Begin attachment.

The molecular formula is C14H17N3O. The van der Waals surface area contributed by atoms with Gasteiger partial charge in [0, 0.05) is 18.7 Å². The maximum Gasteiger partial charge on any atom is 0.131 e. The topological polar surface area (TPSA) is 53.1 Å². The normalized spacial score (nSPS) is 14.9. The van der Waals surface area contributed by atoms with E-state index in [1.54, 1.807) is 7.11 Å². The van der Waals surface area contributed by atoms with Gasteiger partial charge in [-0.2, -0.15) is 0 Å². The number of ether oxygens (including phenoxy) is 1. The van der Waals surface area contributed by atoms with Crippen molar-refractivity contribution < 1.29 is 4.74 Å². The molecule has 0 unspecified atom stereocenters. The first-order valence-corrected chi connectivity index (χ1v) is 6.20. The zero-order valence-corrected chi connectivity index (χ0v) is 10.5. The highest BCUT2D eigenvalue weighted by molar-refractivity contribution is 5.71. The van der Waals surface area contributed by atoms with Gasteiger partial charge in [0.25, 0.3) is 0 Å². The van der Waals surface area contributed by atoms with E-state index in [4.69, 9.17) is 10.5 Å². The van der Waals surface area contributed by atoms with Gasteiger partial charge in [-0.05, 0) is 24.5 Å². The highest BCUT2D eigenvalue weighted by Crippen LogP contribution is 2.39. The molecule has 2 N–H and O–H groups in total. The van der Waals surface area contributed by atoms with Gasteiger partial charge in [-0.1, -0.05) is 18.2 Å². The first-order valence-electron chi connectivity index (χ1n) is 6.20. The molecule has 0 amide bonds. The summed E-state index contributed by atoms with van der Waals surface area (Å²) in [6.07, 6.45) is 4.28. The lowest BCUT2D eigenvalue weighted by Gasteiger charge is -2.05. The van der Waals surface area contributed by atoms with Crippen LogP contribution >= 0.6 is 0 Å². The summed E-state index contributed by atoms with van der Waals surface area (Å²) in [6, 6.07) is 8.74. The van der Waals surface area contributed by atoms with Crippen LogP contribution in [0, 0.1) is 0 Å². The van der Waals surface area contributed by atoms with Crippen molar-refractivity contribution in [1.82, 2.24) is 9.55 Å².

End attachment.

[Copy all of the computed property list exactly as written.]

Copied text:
The molecular formula is C14H17N3O. The van der Waals surface area contributed by atoms with Gasteiger partial charge in [0, 0.05) is 18.7 Å². The maximum Gasteiger partial charge on any atom is 0.131 e. The topological polar surface area (TPSA) is 53.1 Å². The normalized spacial score (nSPS) is 14.9. The van der Waals surface area contributed by atoms with E-state index in [1.54, 1.807) is 7.11 Å². The van der Waals surface area contributed by atoms with Gasteiger partial charge in [-0.2, -0.15) is 0 Å². The number of ether oxygens (including phenoxy) is 1. The van der Waals surface area contributed by atoms with Crippen molar-refractivity contribution < 1.29 is 4.74 Å². The molecule has 0 unspecified atom stereocenters. The first-order valence-corrected chi connectivity index (χ1v) is 6.20. The zero-order valence-corrected chi connectivity index (χ0v) is 10.5. The highest BCUT2D eigenvalue weighted by molar-refractivity contribution is 5.71. The van der Waals surface area contributed by atoms with Gasteiger partial charge in [0.25, 0.3) is 0 Å². The van der Waals surface area contributed by atoms with E-state index in [4.69, 9.17) is 10.5 Å². The van der Waals surface area contributed by atoms with Gasteiger partial charge in [-0.05, 0) is 24.5 Å². The highest BCUT2D eigenvalue weighted by Crippen LogP contribution is 2.39. The molecule has 2 N–H and O–H groups in total. The van der Waals surface area contributed by atoms with Gasteiger partial charge in [-0.1, -0.05) is 18.2 Å². The first-order valence-electron chi connectivity index (χ1n) is 6.20. The molecule has 0 amide bonds. The summed E-state index contributed by atoms with van der Waals surface area (Å²) in [6.07, 6.45) is 4.28. The lowest BCUT2D eigenvalue weighted by Gasteiger charge is -2.05. The van der Waals surface area contributed by atoms with Crippen LogP contribution >= 0.6 is 0 Å². The summed E-state index contributed by atoms with van der Waals surface area (Å²) in [6, 6.07) is 8.74. The van der Waals surface area contributed by atoms with Crippen LogP contribution in [0, 0.1) is 0 Å². The van der Waals surface area contributed by atoms with Crippen molar-refractivity contribution in [1.82, 2.24) is 9.55 Å².